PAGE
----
At PSB, research has extensively utilized Medicago truncatula and Pisum sativum. Recently, our research focus has expanded to include soybeans (Glycine max), a globally significant protein source for both food and animal feed.

The increasing necessity for sustainable agricultural practices and the growing global demand for plant-based proteins, along with the need to reduce reliance on imports from regions vulnerable to deforestation, is driving the expansion of soybean cultivation into higher latitudes in Europe.

At PSB, primary research themes include understanding how soybeans cope with changing environmental conditions, such as temperature, and how symbiotic interactions contribute to the production of protein-rich beans when cultivated in our regions. This research is critical for enhancing sustainable agriculture and meeting the nutritional needs of a growing population.


Spirodela polyrhiza

Spirodela polyrhiza

More and more, the duckweed Spirodela polyrhiza is being developed as a model system at PSB. Long-term evolutionary experiments are run with Spirodela, because of several traits that make it a superior model system to study in particular polyploidy and genome duplication among plant systems. Individuals (called fronds) reproduce asexually at a fast rate (generation time: 2-3 days), are easily maintained in laboratory conditions in a space-efficient way, and have a relatively small (approx. 150 Mb), well-annotated genome. Neotetraploids were already developed from diploid strains in Yves Van de Peer's lab by colchicine treatments and showed immediate phenotypic differences with its progenitor diploids. In this system, newly formed tetraploid populations can directly be compared with their progenitor diploid population, avoiding effects of recombination which plague other systems.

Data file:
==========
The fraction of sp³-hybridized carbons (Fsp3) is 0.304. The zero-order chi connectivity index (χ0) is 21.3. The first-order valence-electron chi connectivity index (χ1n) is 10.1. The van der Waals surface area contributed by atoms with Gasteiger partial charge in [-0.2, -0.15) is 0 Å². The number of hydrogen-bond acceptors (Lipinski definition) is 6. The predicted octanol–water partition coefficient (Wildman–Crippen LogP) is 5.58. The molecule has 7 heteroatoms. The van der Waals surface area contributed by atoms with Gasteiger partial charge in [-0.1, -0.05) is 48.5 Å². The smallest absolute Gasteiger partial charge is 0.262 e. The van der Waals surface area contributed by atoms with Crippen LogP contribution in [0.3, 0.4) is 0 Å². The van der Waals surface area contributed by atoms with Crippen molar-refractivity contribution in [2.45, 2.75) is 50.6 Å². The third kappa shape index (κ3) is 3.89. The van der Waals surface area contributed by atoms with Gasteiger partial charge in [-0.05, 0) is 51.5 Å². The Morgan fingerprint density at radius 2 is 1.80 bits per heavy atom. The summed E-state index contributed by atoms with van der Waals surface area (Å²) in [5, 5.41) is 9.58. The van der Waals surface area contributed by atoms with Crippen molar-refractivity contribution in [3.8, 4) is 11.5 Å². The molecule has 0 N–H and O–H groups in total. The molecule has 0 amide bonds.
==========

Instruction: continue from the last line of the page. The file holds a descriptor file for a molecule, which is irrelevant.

Tomato plants at psb

Tomato (Solanum lycopersicum) is an important crop and an important source of nutrition in the human diet, but it is also a heavily-researched model system. Much of what we know about plants came from studies with the plant Arabidopsis thaliana because of its small size, fast life cycle, sequenced genome and vast functional genomics resources. Nonetheless, Arabidopsis lacks many traits of great economic importance. As such tomato became the model for the study of development and ripening of fleshy (climacteric) fruits, but also of formation of compound leaves and multicellular glandular trichomes and agronomically relevant plant-insect, symbiont, and pathogen interactions. These studies revealed many novel roles of plant hormones and insights in their functioning, for instance in the regulation of growth, development, ripening, metabolism and stress responses of fruit and other tomato organs. Accordingly, tomato functional genomics resources are booming.

At PSB, primary research themes for tomato include understanding how tomato plants cope with changing environmental conditions, such as biotic stresses imposed by herbivores and microbial pathogens. A particular focus goes to the unravelling of stress hormone signaling pathways and the regulation of (specialized) metabolism. To this end, PSB has installed transformation platforms (whole plant and hairy root), as well as cutting-edge analytical platforms for single-cell and spatial transcriptomics, and protein-protein and protein-metabolite interactomics. This research is critical for preparing agriculture for the challenges of a changing climate.